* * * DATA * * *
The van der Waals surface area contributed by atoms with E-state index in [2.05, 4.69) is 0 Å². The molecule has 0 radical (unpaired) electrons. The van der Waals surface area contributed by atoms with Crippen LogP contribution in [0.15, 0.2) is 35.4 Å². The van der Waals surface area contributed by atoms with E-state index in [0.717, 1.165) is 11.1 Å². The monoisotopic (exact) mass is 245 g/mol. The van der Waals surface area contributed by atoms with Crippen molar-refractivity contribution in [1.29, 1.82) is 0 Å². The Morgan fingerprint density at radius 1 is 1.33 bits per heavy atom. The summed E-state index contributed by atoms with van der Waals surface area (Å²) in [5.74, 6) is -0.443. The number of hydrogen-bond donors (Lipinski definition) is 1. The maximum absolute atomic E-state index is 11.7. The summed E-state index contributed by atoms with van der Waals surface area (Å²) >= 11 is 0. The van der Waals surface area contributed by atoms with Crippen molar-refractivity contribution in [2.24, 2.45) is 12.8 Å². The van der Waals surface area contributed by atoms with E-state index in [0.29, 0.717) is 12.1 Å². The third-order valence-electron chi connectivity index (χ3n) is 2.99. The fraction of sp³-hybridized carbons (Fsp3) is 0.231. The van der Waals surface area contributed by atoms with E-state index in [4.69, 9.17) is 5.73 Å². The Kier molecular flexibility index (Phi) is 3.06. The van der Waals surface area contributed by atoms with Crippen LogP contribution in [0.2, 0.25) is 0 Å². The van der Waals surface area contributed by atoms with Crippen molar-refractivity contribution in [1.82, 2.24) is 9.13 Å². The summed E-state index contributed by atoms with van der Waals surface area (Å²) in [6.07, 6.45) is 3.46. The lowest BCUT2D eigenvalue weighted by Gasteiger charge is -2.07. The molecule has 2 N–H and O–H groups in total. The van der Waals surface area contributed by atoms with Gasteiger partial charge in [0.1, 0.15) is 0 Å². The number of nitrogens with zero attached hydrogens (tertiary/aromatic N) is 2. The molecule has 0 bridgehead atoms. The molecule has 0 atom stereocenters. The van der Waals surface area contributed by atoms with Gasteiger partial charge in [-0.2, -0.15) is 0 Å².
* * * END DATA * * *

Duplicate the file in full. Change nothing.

The van der Waals surface area contributed by atoms with E-state index in [2.05, 4.69) is 0 Å². The molecule has 0 radical (unpaired) electrons. The van der Waals surface area contributed by atoms with Crippen LogP contribution in [0.15, 0.2) is 35.4 Å². The van der Waals surface area contributed by atoms with E-state index in [0.717, 1.165) is 11.1 Å². The monoisotopic (exact) mass is 245 g/mol. The van der Waals surface area contributed by atoms with Crippen molar-refractivity contribution in [1.29, 1.82) is 0 Å². The Morgan fingerprint density at radius 1 is 1.33 bits per heavy atom. The summed E-state index contributed by atoms with van der Waals surface area (Å²) in [5.74, 6) is -0.443. The number of hydrogen-bond donors (Lipinski definition) is 1. The maximum absolute atomic E-state index is 11.7. The summed E-state index contributed by atoms with van der Waals surface area (Å²) >= 11 is 0. The van der Waals surface area contributed by atoms with Crippen molar-refractivity contribution in [2.24, 2.45) is 12.8 Å². The van der Waals surface area contributed by atoms with E-state index in [0.29, 0.717) is 12.1 Å². The third-order valence-electron chi connectivity index (χ3n) is 2.99. The fraction of sp³-hybridized carbons (Fsp3) is 0.231. The van der Waals surface area contributed by atoms with E-state index in [4.69, 9.17) is 5.73 Å². The Kier molecular flexibility index (Phi) is 3.06. The van der Waals surface area contributed by atoms with Crippen LogP contribution in [0.2, 0.25) is 0 Å². The van der Waals surface area contributed by atoms with Crippen molar-refractivity contribution in [1.82, 2.24) is 9.13 Å². The summed E-state index contributed by atoms with van der Waals surface area (Å²) in [6.07, 6.45) is 3.46. The lowest BCUT2D eigenvalue weighted by Gasteiger charge is -2.07. The molecule has 2 N–H and O–H groups in total. The van der Waals surface area contributed by atoms with Gasteiger partial charge in [0.1, 0.15) is 0 Å². The number of nitrogens with zero attached hydrogens (tertiary/aromatic N) is 2. The molecule has 0 bridgehead atoms. The molecule has 0 atom stereocenters. The van der Waals surface area contributed by atoms with Gasteiger partial charge in [-0.2, -0.15) is 0 Å².